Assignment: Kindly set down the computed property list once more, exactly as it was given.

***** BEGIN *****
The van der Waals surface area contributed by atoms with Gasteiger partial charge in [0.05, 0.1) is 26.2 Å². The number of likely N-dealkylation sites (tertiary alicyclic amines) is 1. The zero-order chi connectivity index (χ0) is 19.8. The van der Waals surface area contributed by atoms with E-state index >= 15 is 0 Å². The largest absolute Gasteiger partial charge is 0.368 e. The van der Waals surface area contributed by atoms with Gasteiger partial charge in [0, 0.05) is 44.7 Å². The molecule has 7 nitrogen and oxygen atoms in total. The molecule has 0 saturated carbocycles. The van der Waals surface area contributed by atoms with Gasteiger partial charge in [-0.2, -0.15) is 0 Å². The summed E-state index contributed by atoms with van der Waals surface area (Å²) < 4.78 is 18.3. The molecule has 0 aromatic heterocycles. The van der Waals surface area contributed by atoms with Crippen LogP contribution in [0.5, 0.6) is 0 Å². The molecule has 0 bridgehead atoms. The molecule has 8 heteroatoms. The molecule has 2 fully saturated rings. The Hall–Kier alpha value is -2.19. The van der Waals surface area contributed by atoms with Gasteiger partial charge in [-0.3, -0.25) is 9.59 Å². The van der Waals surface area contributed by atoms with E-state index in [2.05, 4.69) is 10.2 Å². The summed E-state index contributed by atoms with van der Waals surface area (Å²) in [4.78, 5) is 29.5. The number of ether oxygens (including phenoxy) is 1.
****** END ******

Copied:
The van der Waals surface area contributed by atoms with Gasteiger partial charge in [0.05, 0.1) is 26.2 Å². The number of likely N-dealkylation sites (tertiary alicyclic amines) is 1. The zero-order chi connectivity index (χ0) is 19.8. The van der Waals surface area contributed by atoms with E-state index >= 15 is 0 Å². The largest absolute Gasteiger partial charge is 0.368 e. The van der Waals surface area contributed by atoms with Gasteiger partial charge in [0, 0.05) is 44.7 Å². The molecule has 7 nitrogen and oxygen atoms in total. The molecule has 0 saturated carbocycles. The van der Waals surface area contributed by atoms with Gasteiger partial charge in [-0.2, -0.15) is 0 Å². The summed E-state index contributed by atoms with van der Waals surface area (Å²) < 4.78 is 18.3. The molecule has 0 aromatic heterocycles. The van der Waals surface area contributed by atoms with Crippen LogP contribution in [0.5, 0.6) is 0 Å². The molecule has 0 bridgehead atoms. The molecule has 8 heteroatoms. The molecule has 2 fully saturated rings. The Hall–Kier alpha value is -2.19. The van der Waals surface area contributed by atoms with Gasteiger partial charge in [-0.3, -0.25) is 9.59 Å². The van der Waals surface area contributed by atoms with E-state index in [2.05, 4.69) is 10.2 Å². The summed E-state index contributed by atoms with van der Waals surface area (Å²) in [4.78, 5) is 29.5. The number of ether oxygens (including phenoxy) is 1.